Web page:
The Jerusalem Post is running a feature on a Jerusalem-based centre which is a 'cover' for Jews for Jesus and which is targeting teens. The police are doing little about it -- Police Spokesman Shmulik Ben-Rubi feebly asserts, "as far as we know, they are not trying to convert kids" -- and an anti-Missionary spokesman ends off the article wondering, "The case is very clear. Why aren't they being properly investigated or prosecuted? It's a very good question."
The answer, I'm afraid, is obvious. It's not that the authorities don't care; they simply do not understand what they are dealing with. Because Israelis have had little exposure to Christianity and to Christians, they lack essential context. They do not understand who or what Jews for Jesus actually are -- and certainly not the threat they pose.
Here's a concrete example. A good 20 years ago, when my parents first went on Aliya, my younger brother attended a religious kindergarten in Jerusalem. One day, around December time, he came back with a drawing he'd made. It featured a channukiah -- and beside it, a tree, which bore a suspicious resemblence to a Christmas tree.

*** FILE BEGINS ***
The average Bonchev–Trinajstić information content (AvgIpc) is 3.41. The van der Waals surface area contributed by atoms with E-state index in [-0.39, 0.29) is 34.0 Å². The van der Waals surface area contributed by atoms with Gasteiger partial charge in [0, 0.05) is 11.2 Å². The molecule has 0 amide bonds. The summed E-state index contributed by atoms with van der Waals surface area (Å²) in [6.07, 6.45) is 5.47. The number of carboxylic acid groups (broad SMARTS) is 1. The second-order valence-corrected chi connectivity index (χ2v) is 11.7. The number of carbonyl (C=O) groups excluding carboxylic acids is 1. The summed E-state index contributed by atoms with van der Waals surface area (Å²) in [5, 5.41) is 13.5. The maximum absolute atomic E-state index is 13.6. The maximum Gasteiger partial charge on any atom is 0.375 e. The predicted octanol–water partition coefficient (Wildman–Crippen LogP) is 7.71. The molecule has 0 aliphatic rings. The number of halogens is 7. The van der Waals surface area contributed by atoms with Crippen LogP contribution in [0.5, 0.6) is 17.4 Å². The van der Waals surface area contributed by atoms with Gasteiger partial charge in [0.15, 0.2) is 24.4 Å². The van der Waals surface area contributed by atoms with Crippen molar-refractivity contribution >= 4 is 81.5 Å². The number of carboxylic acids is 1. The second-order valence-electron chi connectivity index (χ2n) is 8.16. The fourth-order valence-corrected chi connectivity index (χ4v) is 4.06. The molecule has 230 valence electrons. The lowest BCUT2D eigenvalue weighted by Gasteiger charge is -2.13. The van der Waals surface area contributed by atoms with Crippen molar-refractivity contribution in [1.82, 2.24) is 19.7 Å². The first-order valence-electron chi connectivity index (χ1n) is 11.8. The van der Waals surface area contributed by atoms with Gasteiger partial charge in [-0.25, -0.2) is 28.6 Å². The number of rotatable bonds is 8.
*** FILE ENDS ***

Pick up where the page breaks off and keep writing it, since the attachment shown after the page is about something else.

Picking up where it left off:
When my parents asked him what the tree was, he replied that he didn't really know -- he'd copied it off the girl sitting next to him (I'll leave the ethics of the situation for another post). My parents followed up, and discovered that the girl was the daughter of open Jews for Jesus, who had moved to the neighborhood with the express purpose of converting people -- and who had already hosted several of the kindergarten's children in their home.
When they rushed off to tell the kindergarten teacher -- expecting her to be horrified -- they discovered, to their own horror, that she already knew.
"I knew they were in favor of Jesus, but they're Jews, right?"
So what's the solution to such naivete? Short of radically changing Israel's demographics, one part is for Israelis to learn a little bit more about other religions. If you don't understand that most Christian denominations believe you must convert others in order to be saved, how can you possibly recognize the danger when you face it?
A larger part of the solution, dare I say, is for Israeli Jews to learn a little bit more about their own religion. If you don't understand some basic concepts about the Messiah in Judaism, and about Mitzvot, for example, your chances of being taken in by what your friendly Christian missionary is telling you are, unfortunately, greatly increased.